Laura Shanley, the 52-year-old author of Unassisted Childbirth, is a central figure in the free birth movement. She delivered five babies in unassisted home births, the first one in 1978, and insists that many women misreport free births for fear of prosecution -- so the numbers are hard to track.

Shanley, who lives in Boulder, Colorado, describes her births as short, painless, and relatively uneventful. One was a breech -- the baby came out feet first, and she just stood and waited for the rest of him to emerge. For another birth, she delivered the baby completely alone while her husband was out and the other kids were napping. When the kids woke up, she put the new baby in the stroller and the family walked to the library together.

"I never felt like I was alone. I had inner help," Shanley said.

Joya described getting a "crazy strong" endorphin rush during her first free birth. It was so thrilling that she had trouble staying patient through her next pregnancy. "Waiting to get to labor was a challenge because I was excited about getting to experience it again," she said. Her son Ketan was born in 2007.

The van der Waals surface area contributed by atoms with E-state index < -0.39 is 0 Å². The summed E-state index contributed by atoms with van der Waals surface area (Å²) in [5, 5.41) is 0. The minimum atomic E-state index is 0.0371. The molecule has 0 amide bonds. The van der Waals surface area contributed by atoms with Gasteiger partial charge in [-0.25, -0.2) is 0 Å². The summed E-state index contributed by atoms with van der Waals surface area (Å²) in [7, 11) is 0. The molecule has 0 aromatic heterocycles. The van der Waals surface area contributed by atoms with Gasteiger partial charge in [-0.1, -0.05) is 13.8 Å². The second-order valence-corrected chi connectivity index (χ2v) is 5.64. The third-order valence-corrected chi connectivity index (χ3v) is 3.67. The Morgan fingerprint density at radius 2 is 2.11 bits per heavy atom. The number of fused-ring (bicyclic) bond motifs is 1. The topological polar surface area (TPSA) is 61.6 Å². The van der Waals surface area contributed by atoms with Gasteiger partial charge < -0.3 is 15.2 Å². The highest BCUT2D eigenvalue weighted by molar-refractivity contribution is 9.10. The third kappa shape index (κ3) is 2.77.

The idea of an unassisted birth does not sit well with the medical community, to put it mildly.

"I try really hard to keep my blood pressure under control," said Dr. Suzanne Gilberg-Lenz, an OB/GYN and momlogic advisory board member. "But I find the arrogance really offensive and the faux-macho feminism hideously narcissistic. Neither of these characteristics are indicators of good parenting, which is, of course, the ultimate goal of giving birth to an actual, real, live baby -- not another accessory or notch on the belt."